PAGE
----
I have never been into a prison before. Apprehensive does not come close to describing my feelings about it. From the stipulations about my underwear to the sign saying that carrying a cell phone into the prison is classified as a felony, all the rules and responsibilities, the dos and don’ts, made the anticipation of Sunday’s two-hour workshop at Indiana’s Westville Correctional Facility palpable.
Getting into Westville is a similar experience to going through airport security. We showed our ID, took off our shoes, went through a metal detector, and finally got patted down by a guard. This is where the experience began to differ from the airport; rather than being released to fly off to a sunny beach, we were held in a Sally Port. For those of you unfamiliar with this term, this is a holding area with two heavy metal mesh doors – only one opening at any one time. Finally, you are escorted in a van to the designated cellblock.
As we arrived in A3 and were led down the corridors, we felt the prisoners watching us. The initial meeting was awkward, no one knowing what the exchange was going to be. This awkwardness was eased through playing theatre games. I don’t know much about the prison system or the lives of the men incarcerated there, but I’d guess that play is not a huge part of life at Westville. We taught them our games and they taught us ones that they had done with Scott. (On Sunday I won ‘Zip, Zap, Zoom,’ a very proud moment!)
Samuel Collings led us all in the click game. This is where a click is passed around the circle as if it is a ball. In our production the click represents the flower ‘love in idleness.’ After the initial games, we played with the text of The Tempest. We created a storm using our hands, the floor, plastic chairs, the walls, our voices and breath – anything we could bang and make a racket with – and what a wonderful racket we made. (The guards commented on it.) Kyle, a man covered in tattoos with a neck the size of my thigh and a voice that would give Barry White a run for his money, volunteered himself for the part of Ariel, the very airy spirit. He had us in stitches and his enthusiasm was infectious. As we moved through the edited version of The Tempest, we got to know this group very well.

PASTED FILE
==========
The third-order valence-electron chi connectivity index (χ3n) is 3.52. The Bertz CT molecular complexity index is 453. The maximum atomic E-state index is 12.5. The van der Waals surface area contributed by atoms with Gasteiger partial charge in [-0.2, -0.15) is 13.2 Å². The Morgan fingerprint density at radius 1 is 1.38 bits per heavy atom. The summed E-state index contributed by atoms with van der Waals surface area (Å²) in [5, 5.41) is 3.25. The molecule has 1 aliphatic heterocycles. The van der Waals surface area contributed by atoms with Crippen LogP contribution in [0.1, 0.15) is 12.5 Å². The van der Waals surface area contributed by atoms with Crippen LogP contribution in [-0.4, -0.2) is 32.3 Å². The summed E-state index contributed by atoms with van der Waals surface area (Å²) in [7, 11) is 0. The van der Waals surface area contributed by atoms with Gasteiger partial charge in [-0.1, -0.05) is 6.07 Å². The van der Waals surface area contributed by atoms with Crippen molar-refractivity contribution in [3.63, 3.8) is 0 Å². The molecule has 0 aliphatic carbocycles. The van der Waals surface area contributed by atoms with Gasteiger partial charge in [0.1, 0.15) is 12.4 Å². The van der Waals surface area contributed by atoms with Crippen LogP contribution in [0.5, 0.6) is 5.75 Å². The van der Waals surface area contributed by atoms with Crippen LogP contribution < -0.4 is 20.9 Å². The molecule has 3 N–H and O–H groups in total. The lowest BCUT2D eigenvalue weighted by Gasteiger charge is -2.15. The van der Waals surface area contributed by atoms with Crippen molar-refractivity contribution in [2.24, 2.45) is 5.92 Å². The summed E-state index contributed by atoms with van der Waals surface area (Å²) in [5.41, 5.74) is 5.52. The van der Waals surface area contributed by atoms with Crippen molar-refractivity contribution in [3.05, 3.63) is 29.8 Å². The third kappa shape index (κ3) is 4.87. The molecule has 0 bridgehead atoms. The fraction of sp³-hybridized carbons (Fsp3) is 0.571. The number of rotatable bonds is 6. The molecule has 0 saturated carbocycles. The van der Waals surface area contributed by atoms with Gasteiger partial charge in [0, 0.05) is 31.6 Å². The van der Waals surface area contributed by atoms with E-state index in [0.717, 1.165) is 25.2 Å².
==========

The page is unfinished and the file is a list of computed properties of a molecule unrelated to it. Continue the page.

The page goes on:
On Friday, when we came back to perform the play, an inmate told me that the prisoners had reprised Wednesday’s click game and had the entire block playing it. So, when Patrick came on as Puck carrying the flower, a ripple of excitement swept across the watching audience, knowing exactly how Puck was going to pass the flower to Oberon.
The Westville shows were our first public performances of the Dream, and we couldn’t have asked for a better response. I speak for all of us when I say it was extremely rewarding and an experience we will never forget. By Friday, we had met, worked with, and become invested in many of the inmates; it was sad to leave.
Thank you Scott Jackson for organizing our week at Westville.
— Actress and Midsummer blogger, Ffion Jolly
(Note: The AFTLS Midsummer cast will return to Notre Dame in 2016 to perform and discuss their Shakespeare in prison experience at the Shakespeare in Prisons: In Practice conference January 25-27.)